Between about 4000 and 3000 BCE, civilizations emerged in the fertile river valleys of Mesopotamia and Northeast Africa. These civilizations had common elements, including food surpluses, higher population densities, social stratification, systems of taxation, labor specialization, regular trade, and written scripts.
In areas adjacent to the Tigris and Euphrates Rivers, Mesopotamians built city-states by 3500 BCE. While Sumerian traditions influenced developments throughout the region, other cities emerged and refined their own institutions and beliefs. Archaeological finds and records in the cuneiform script show the significance of the temple complex and religious leaders throughout Mesopotamia. Kingship, with hereditary rulers who claimed control over multiple city-states and special relationships with the gods, was just one significant political innovation in the region. History credits Sargon of Akkad with founding the first empire in Mesopotamia. Thereafter, a succession of empires rose and fell, demonstrating the dynamic nature of Mesopotamian societies.
According to Hebrew Tradition, Abraham led his followers from the city of Ur in Mesopotamia and they eventually settled in the Levant. Several generations later, according to Hebrew Tradition, the Israelites went to Egypt where they suffered persecution and enslavement, until Moses liberated them. Upon their return to Canaan, the Israelites built kingdoms just prior to 1000 BCE. Their kingdoms formed complex administrations and were unified by powerful kings, such as the wellknown King Solomon. Historians also recognize countless other contributions made by the Israelites, especially as regards monotheistic religious traditions and western understandings of justice.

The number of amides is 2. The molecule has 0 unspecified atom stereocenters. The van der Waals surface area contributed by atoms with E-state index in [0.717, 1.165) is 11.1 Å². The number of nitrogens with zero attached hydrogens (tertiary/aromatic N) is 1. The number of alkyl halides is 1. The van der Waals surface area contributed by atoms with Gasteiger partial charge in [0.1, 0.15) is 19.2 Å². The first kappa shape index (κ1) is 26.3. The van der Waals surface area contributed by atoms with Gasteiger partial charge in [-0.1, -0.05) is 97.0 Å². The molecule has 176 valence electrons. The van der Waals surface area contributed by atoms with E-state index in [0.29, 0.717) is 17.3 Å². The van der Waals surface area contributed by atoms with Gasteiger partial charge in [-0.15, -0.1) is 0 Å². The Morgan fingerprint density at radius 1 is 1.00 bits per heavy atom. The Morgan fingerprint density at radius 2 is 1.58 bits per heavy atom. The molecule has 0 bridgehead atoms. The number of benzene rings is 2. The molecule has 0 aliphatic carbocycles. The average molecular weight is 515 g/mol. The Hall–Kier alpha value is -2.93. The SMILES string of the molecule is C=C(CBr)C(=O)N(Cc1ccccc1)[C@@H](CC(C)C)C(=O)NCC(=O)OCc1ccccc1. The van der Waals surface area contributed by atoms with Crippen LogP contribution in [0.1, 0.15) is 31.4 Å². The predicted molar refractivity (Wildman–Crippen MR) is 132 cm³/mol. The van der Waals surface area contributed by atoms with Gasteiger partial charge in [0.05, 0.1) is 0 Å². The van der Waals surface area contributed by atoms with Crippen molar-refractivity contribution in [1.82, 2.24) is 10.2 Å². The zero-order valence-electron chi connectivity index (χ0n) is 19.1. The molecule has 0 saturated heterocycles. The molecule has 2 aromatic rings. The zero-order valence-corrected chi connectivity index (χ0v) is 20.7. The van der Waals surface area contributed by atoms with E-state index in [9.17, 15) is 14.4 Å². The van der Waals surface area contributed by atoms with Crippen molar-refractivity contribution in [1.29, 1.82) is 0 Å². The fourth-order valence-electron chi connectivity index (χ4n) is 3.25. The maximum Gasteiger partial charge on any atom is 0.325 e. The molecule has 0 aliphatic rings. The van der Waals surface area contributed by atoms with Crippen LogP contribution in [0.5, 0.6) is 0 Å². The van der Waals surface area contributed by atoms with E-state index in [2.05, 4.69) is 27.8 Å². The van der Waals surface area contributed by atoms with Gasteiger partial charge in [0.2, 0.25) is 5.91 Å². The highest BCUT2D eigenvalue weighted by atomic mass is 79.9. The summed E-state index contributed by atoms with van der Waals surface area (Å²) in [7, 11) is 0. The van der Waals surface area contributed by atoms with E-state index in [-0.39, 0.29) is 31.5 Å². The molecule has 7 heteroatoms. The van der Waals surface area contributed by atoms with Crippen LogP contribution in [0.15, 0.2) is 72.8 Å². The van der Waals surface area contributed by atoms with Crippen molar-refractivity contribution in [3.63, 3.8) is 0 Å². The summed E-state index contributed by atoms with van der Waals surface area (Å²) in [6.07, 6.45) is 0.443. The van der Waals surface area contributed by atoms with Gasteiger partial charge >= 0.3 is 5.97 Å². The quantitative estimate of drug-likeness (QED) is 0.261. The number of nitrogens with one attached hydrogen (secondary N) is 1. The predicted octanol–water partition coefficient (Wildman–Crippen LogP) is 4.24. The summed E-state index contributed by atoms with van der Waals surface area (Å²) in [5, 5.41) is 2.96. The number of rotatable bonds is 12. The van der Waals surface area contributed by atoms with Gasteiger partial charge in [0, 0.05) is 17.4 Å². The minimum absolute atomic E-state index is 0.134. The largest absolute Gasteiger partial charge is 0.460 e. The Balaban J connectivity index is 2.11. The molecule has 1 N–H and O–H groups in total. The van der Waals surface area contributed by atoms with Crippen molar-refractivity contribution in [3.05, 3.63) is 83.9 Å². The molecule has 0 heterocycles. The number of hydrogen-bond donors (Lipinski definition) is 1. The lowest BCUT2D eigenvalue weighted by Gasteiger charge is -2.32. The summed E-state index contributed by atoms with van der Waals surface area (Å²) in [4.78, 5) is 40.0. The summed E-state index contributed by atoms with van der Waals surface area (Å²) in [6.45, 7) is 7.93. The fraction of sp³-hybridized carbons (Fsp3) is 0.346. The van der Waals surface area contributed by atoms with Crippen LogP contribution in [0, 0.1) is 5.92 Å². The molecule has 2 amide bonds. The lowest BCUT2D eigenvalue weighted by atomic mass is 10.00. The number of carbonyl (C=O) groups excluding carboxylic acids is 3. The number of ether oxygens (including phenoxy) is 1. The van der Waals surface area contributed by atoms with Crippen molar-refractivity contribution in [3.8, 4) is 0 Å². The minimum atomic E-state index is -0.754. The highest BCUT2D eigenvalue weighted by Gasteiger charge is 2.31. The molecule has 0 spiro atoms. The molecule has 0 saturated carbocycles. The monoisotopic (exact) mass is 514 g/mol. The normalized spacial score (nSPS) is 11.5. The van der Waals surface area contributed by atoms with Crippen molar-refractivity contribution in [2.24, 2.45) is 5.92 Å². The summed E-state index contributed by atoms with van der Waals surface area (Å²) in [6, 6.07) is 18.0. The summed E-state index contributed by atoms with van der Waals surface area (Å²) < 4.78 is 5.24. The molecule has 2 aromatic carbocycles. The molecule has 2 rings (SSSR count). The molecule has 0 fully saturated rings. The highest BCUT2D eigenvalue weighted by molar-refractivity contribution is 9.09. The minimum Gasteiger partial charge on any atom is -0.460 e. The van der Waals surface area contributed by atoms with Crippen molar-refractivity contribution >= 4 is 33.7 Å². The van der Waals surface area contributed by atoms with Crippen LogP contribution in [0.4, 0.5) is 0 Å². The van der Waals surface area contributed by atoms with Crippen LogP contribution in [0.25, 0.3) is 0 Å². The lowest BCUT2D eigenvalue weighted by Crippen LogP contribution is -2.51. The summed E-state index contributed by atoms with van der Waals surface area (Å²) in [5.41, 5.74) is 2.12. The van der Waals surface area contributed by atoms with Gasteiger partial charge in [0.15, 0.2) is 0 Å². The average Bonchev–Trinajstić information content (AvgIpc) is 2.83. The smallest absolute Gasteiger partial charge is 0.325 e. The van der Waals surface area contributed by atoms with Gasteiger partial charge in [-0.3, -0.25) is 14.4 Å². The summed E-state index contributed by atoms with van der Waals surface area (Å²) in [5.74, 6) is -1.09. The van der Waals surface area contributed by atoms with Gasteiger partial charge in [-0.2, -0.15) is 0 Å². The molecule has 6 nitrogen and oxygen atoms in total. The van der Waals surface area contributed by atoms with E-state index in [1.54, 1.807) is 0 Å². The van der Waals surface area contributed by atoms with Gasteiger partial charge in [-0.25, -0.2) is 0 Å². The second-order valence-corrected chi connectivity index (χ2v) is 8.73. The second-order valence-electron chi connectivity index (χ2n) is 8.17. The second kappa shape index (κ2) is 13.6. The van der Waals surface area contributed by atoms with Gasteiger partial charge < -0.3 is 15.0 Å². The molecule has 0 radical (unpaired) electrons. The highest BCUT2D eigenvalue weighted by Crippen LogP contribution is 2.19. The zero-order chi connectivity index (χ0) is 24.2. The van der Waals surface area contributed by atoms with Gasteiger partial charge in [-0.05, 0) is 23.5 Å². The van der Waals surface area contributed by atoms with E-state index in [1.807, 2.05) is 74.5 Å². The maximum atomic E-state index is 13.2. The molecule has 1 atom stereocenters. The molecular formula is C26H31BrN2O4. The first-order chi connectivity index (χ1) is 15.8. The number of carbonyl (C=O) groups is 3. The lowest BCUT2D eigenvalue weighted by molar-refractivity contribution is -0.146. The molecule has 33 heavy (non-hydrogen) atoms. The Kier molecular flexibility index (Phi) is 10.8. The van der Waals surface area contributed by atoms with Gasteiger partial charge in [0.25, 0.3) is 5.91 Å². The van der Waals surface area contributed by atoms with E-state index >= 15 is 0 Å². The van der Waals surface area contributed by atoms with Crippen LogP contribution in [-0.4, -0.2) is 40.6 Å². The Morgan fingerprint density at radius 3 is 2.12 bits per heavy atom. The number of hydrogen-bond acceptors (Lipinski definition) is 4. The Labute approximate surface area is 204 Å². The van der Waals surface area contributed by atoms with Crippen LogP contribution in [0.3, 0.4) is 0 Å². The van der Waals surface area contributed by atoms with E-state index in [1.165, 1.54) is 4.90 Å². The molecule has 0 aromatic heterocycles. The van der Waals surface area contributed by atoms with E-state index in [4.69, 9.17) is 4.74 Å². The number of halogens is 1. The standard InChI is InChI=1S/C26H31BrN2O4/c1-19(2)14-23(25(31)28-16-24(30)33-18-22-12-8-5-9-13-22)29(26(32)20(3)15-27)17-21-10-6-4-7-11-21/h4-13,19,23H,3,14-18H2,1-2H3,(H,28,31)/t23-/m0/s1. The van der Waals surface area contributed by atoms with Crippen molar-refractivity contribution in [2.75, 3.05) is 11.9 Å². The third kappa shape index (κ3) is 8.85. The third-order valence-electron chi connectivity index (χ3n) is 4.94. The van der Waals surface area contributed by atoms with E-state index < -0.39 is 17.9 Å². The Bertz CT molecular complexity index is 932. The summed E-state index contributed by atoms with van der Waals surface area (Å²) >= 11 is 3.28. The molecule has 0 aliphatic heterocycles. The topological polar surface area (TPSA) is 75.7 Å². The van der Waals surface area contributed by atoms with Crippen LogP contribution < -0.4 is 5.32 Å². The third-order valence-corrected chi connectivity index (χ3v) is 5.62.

The unification of Egypt in approximately 3100 BCE evidenced the emergence of one civilization in Northeast Africa. In Nubia to the south of Egypt, Africans built another civilization with the kingdoms of Kerma and Kush. The people in each of these civilizations made good use of the agriculturally productive floodplains of the Nile River. Egypt and the kingdoms in Nubia influenced one another; they traded and intermittently claimed control over each other’s territory. While we may be more familiar with the pharaohs, pyramids, and religious beliefs of ancient Egypt, Nubians made their own contributions, like the Merotic script and unique architectural styles, to World History.